EI: Well, I haven’t given it a thought. One thing I try to do in life, generally, and of course I apply it to my business is not to disturb myself about the things I can’t control. The things that are beyond me. So, if I was shutout for a few months because of the COVID-19 pandemic then I’m not bothering myself on what could have been, what I could have gotten within that time frame. But, I’ve only tried to improve on my services and expand the sphere of my customers so that I can make up for what seems to have been lost. Although I don’t think so because, I mean, there’s nothing I could have done about the pandemic. It’s beyond me. It’s like sleeping, you know. I can’t work when am sleeping. I can’t work when am sleeping. Nature calls me to sleep. So, If by default, I have to stop working for X, Y and Z time, then I didn’t just think it was nice to disturb myself. 

However, after the lockdowns were lifted, it didn’t take too long to get back on track because all the time we were on the lockdown, I was actually putting facilities together to ensure that sales pick up on time. It didn’t take too long for that to click. So, I didn’t give losses a thought.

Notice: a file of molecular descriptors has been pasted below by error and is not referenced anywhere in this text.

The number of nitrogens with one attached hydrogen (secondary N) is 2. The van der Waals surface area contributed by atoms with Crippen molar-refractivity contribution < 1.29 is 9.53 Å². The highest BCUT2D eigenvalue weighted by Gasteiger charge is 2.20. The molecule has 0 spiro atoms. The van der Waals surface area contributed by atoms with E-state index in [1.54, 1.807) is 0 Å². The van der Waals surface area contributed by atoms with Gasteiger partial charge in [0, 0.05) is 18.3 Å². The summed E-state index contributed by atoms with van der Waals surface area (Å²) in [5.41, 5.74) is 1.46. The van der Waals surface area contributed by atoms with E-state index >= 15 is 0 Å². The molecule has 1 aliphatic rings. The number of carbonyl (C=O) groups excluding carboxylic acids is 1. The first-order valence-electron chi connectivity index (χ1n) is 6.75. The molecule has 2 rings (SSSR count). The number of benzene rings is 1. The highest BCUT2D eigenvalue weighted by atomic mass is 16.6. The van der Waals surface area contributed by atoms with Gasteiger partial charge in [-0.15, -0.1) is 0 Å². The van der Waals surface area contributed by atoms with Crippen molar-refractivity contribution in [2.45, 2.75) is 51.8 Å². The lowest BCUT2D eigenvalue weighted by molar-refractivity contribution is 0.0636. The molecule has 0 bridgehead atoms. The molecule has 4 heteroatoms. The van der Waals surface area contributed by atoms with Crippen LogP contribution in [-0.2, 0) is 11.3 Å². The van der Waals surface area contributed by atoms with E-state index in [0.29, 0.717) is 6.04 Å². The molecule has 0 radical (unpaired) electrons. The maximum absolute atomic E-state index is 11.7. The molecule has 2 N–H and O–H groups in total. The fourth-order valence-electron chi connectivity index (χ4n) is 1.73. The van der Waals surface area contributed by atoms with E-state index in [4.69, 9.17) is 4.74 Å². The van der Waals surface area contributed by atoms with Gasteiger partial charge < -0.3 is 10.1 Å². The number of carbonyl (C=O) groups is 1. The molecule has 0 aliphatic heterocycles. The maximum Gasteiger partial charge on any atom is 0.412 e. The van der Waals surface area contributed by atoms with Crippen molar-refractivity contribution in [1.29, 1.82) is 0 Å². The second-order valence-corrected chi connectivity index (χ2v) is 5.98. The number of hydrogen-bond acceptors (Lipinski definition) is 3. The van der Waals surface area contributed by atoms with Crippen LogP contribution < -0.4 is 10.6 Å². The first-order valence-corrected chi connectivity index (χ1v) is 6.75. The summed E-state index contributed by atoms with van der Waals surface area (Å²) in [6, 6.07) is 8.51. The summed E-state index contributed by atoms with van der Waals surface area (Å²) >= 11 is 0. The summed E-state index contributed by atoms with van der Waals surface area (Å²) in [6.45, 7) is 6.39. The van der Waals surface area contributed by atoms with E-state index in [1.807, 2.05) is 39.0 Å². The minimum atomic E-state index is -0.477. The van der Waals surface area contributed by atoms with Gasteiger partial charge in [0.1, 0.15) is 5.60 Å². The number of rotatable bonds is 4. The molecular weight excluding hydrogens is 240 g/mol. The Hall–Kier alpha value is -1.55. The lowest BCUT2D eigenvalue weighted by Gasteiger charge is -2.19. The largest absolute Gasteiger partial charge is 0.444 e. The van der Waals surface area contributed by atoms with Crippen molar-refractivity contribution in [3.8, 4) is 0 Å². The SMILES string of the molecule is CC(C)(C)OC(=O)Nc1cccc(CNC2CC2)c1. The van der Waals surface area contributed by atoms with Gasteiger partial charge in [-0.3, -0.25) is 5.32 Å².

VA: Does that mean the pandemic lockdown was an adequate time for you to make more plans to start off your business on a different note entirely?

EI: Yes, it was planning time. I was creating designs, planning for shoots, you know, just saving up money to do adverts on Instagram, Facebook and all social platforms so that as soon as the government say “you guys can go back to work or you guys can go back and party” I’ll be better placed. 

VA: And it worked.

EI: Yeah, it did work to a large extent.

VA:  How would you say your business is changing the outward outlook of African Fashion?